• I appreciate you good words and your blessings. It will be interesting to see where this “journey of authenticity” takes me without all of the “drama” around my relationship to church. The initial experience is passing. That calls me to focus on the details. Looking forward to it, but…

  2. So glad you have found an answer that works for you, Richard!
    Like you, it was one of the most freeing realizations when I accepted that I didn’t need an “off the shelf” religion or belief system. Nor do I need to convince others to see things the same way I do. I simply enjoy listening to and discussing other perspectives, learning where I can, and adopting what makes sense at a deeper, intuitive level.
    I still have a set of guidelines to live by that are pretty much based on universal spiritual principles shared across most belief systems. The result for me is a healthier relationship with myself and my “God”. I also have a spiritual community – it’s just made up of other people of different faiths who are also comfortable with their own beliefs while being curious and accepting of others. I feel totally accepted with no judgement about any differences.
    Since making this choice, I have had some of the happiest and most content years of my life. No more “shoulds” or “musts” or comparing myself to others – just choices, consequences, and a sense of being much more in integrity.
    Enjoy the peace and this exciting new path of discovery!

    • Amen! I say again, Amen! I love those free conversations where we are free to share our own understanding and others are free to do the same, without judgement or pressure to conform. That is not the way “off the shelf” religion or belief systems work in my experience. You are correct in pointing to the need for people to be “comfortable in their own beliefs while being curious and accepting of others”. My experience is that the more we are defensive about our beliefs, the less confident we are about those beliefs. Congratulations on your “healthier relationship with myself and mu ‘God'”. I fully intend to “enjoy the peace and this exciting new path of discovery”,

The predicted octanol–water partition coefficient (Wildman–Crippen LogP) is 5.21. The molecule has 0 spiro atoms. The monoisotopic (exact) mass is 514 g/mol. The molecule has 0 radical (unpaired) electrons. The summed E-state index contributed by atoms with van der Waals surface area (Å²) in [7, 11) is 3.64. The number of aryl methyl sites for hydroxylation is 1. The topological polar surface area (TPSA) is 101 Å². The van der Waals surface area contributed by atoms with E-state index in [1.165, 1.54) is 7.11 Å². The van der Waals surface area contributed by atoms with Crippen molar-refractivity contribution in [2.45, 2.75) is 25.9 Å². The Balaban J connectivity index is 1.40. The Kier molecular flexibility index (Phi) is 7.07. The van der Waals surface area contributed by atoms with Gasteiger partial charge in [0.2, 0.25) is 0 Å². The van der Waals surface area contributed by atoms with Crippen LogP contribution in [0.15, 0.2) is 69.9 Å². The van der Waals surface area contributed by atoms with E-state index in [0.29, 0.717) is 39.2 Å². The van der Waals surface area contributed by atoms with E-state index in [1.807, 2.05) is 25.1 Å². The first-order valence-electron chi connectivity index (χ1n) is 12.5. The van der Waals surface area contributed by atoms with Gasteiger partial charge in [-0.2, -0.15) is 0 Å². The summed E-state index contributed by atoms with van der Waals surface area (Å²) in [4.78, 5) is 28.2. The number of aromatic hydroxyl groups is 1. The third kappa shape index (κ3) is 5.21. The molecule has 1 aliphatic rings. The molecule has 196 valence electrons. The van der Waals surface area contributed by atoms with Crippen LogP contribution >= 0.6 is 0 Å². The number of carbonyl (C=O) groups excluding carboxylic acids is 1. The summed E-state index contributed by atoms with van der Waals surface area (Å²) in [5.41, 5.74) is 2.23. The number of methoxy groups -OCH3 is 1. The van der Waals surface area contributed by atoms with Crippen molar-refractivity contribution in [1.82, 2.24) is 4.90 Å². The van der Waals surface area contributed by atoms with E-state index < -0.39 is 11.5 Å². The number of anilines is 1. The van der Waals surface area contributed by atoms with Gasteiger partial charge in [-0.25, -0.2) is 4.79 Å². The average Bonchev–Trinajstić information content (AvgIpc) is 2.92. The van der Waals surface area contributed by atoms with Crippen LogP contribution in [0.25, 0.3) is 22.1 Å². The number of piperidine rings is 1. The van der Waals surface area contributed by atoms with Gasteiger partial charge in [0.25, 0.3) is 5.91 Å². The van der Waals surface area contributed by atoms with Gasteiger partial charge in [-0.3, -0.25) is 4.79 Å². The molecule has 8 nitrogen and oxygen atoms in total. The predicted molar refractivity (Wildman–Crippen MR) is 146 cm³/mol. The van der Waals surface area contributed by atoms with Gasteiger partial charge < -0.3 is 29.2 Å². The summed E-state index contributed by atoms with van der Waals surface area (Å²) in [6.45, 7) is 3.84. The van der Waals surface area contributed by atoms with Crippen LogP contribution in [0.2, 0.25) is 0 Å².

3. I was raised in a Southern Baptist church and became a member (accepted Christ as my Lord and Savior) when I was about 11. However, soon after, when I started asking questions and didn’t agree with the answers, I began my search to find a church that allowed all of my beliefs. Fifty-plus years later, I have given up trying to find one church. I have solid spiritual beliefs that are right for ME. They guide me through this soul’s journey as I try to live the best life I can, helping wherever I can. I get involved with people in local churches because I enjoy having a “family” of support and caring. And, I agree, Dick, “coming out” is the hardest part. When I became part of a church and I didn’t support all its beliefs, I felt like a hypocrite; yet I wanted the closeness of a church family. I was torn: do I stay? do I leave? I’m still trying to figure this all out.

    • Sandy, sounds like we have had some similar experiences. Like you “fifty-plus years later, I have given up trying to find one church” and “I have solid spiritual beliefs that are right for ME”. And like you “I’m still trying to figure this all out”. As someone put it “you have to ride the hump of the questions”. Sometimes it is uncomfortable up there. I also try to hold those “beliefs that are right for ME” somewhat tenderly. They have a way of changing as I learn new things and have new experiences. We need to be open to those changes. In my experience churches tend to hold their beliefs to tightly and are seldom open to new insights. Hang in there. Enjoy the ride.

  4. Dick,

    This makes the most sense of anything you’ve written. Don’t plow too deep.


    • Thanks for the comment. As you can see from the other comments others have said much the same thing. Just for the record “plowing deep” is what makes this journey interesting and rewarding.